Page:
Michelle Monroe, St. Albans Messenger
‘I never found them to be anything but a normal dog.’
HIGHGATE — Perceptions of large dogs, their behavior and the degree to which they may pose a threat to others lay at the heart of a dog issue involving two Franklin County towns and neighbors now divided.
Kristin Begnoche and Nate Messier maintain that their large, mixed-breed dogs, Blitz and Mya, are not vicious. However, the Highgate Selectboard ordered the dogs removed from the town in May 2013.
They were taken in by Messier’s parents, who live in Franklin. Last week, the Messenger ran a story about Gary Wexler, a neighbor in Franklin, who finds the dogs threatening and says they bark all the time.
However, Penny Levesque, a neighbor of Begnoche and Messier in Highgate, said her family enjoyed Blitz and Mya. Her grandchildren, now ages 6 and 8, would play with the dogs. “We just never found them to be vicious,” said Levesque. Her grandchildren miss the animals, she said.
Asked why her neighbors on Country Club Road — several of whom complained about the dogs — may have felt differently, Levesque said of Blitz, “He was young… and he does a lot of love biting. They take it as the dog is being ferocious.”
“I never found them to be anything but a normal dog,” said Levesque.
Veterinarian Dr. John Bergeron of Tanneberger Veterinary Hospital did a temperament assessment of Blitz on Aug 14, 2013. He wrote: “Very friendly. Wants to lick face, ears, etc. Slightly mouthy, will place mouth on hand playfully, will nibble when licking. No aggression or dominance noted.”
According to Levesque, telling Blitz ‘no’ and giving him a light slap on the nose will be sufficient to make him stop. Her grandchildren do it, she said.
Blitz was a puppy when Begnoche and Messier bought their house in Highgate in May 2012. Begnoche was pregnant with their first child, Sophia, at the time.
Now their home is on the market. “We moved into this house to start a home and we’re moving out because our family has been taken from us,” said Begnoche, adding that they plan to reunite with the dogs in a new home in another town.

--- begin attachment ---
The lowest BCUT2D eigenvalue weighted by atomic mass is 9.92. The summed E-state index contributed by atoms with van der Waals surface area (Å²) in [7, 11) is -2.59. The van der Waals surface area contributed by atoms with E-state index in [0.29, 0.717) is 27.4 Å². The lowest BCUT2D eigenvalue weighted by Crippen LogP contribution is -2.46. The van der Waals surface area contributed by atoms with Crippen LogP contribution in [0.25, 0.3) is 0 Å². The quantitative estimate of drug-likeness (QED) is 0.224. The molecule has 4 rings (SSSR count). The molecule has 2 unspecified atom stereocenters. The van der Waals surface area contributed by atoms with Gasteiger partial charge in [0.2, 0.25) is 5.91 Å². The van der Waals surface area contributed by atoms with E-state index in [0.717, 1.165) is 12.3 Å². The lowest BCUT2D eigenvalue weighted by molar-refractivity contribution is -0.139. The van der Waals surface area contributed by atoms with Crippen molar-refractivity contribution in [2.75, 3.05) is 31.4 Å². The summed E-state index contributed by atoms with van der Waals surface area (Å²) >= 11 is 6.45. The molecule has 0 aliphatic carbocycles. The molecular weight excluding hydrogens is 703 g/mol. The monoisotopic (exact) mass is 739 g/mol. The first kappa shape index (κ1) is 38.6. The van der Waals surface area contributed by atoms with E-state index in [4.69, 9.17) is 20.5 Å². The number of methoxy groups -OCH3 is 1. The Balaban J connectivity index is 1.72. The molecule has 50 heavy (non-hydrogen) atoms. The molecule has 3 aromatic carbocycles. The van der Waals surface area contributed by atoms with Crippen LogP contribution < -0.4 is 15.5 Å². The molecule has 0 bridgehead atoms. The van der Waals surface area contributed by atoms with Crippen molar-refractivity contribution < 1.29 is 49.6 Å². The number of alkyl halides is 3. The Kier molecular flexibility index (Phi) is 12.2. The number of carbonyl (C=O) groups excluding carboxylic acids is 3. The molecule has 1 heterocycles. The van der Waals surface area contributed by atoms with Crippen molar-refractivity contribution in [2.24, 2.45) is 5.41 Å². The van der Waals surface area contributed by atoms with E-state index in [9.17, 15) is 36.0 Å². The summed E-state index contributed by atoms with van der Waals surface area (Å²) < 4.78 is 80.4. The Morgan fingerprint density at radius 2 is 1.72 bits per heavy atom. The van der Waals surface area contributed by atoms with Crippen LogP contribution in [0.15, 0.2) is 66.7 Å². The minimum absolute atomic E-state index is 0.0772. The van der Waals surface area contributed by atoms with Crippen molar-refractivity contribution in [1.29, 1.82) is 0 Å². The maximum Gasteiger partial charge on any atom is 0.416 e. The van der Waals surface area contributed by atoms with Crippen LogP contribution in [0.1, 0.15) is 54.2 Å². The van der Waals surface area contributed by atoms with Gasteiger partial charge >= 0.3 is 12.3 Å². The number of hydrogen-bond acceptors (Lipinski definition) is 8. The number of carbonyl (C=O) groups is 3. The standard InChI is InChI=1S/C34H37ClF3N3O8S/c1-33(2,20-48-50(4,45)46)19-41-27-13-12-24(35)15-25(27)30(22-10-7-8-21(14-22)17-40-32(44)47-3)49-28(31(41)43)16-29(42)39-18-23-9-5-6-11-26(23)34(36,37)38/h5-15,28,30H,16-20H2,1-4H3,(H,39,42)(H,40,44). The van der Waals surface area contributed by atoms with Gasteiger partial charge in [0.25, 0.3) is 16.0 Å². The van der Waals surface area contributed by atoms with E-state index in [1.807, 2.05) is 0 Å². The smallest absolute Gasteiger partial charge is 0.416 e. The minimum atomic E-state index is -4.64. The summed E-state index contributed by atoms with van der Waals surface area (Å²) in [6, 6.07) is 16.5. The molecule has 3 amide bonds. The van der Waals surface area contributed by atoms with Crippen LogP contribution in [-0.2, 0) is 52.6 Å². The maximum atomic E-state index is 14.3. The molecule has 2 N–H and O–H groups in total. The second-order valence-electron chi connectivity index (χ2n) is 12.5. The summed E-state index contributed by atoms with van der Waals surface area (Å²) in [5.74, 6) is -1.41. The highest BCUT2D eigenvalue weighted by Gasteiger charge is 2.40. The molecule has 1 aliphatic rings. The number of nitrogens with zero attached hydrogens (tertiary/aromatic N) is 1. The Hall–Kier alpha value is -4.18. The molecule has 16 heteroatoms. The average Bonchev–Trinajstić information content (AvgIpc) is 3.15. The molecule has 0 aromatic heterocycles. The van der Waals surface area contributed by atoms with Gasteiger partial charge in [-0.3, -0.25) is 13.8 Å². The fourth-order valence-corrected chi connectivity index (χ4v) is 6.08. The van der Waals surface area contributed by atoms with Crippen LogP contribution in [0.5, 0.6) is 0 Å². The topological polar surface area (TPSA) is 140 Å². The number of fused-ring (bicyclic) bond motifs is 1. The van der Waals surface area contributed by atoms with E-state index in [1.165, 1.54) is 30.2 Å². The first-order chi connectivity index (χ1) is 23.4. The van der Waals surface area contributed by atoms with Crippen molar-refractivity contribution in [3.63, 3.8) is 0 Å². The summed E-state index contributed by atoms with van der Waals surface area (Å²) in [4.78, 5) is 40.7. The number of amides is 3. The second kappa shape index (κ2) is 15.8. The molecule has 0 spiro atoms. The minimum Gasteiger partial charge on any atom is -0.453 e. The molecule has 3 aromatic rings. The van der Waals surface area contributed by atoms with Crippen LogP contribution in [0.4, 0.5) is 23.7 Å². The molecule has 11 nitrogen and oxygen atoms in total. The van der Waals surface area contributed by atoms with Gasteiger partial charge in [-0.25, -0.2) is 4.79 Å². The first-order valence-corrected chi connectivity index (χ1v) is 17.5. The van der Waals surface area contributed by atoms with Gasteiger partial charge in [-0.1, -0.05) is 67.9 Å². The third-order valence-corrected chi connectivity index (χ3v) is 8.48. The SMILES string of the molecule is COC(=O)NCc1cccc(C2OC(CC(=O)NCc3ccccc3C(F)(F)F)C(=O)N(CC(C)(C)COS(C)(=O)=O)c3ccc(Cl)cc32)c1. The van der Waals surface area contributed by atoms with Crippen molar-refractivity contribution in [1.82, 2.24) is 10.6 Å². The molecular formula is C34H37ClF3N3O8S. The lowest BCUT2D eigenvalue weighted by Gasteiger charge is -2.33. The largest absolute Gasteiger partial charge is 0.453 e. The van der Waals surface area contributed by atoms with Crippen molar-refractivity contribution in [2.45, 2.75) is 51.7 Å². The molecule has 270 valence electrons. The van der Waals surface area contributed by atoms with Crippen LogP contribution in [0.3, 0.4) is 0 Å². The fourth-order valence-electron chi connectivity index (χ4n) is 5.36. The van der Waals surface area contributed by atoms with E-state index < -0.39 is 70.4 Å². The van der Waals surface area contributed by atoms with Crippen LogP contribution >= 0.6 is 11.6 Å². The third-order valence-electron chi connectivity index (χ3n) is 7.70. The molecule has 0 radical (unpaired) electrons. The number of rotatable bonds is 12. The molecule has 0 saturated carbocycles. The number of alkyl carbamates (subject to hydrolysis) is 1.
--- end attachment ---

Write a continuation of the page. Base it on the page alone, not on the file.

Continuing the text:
After Highgate ordered the dogs removed, the dogs went to live with Messier’s parents in Franklin.
Messier said his mother, who has rheumatoid arthritis, has taken on the responsibility of caring for the dogs. “She takes on the biggest responsibility and for her that’s very difficult,” said Messier.
Contrary to Wexler’s perception that the dogs are tied up all night, Messier said the dogs sleep inside on beds Messier washes twice a month. In addition, they are taken for walks and are placed on runners.
They have electric shock collars for the dogs, but put them on a runner to ease Wexler’s concerns, said Messier. He said the dogs bark now because Wexler wants them on a leash.
Begnoche and Messier visit the dogs at least twice a week, and recently took the dogs camping for a week. “We plan vacations so our dogs can come,” said Begnoche.
The dogs were removed from Highgate after three public hearings, but neither Begnoche nor Messier, nor those in the neighborhood who liked their dogs were at the third hearing.
Begnoche said she came home from work the day of the third hearing to find a note on the door saying a registered letter had not been delivered because they were not home. When she picked up the letter the next day, she learned of a public hearing about Blitz and Mya held the night before.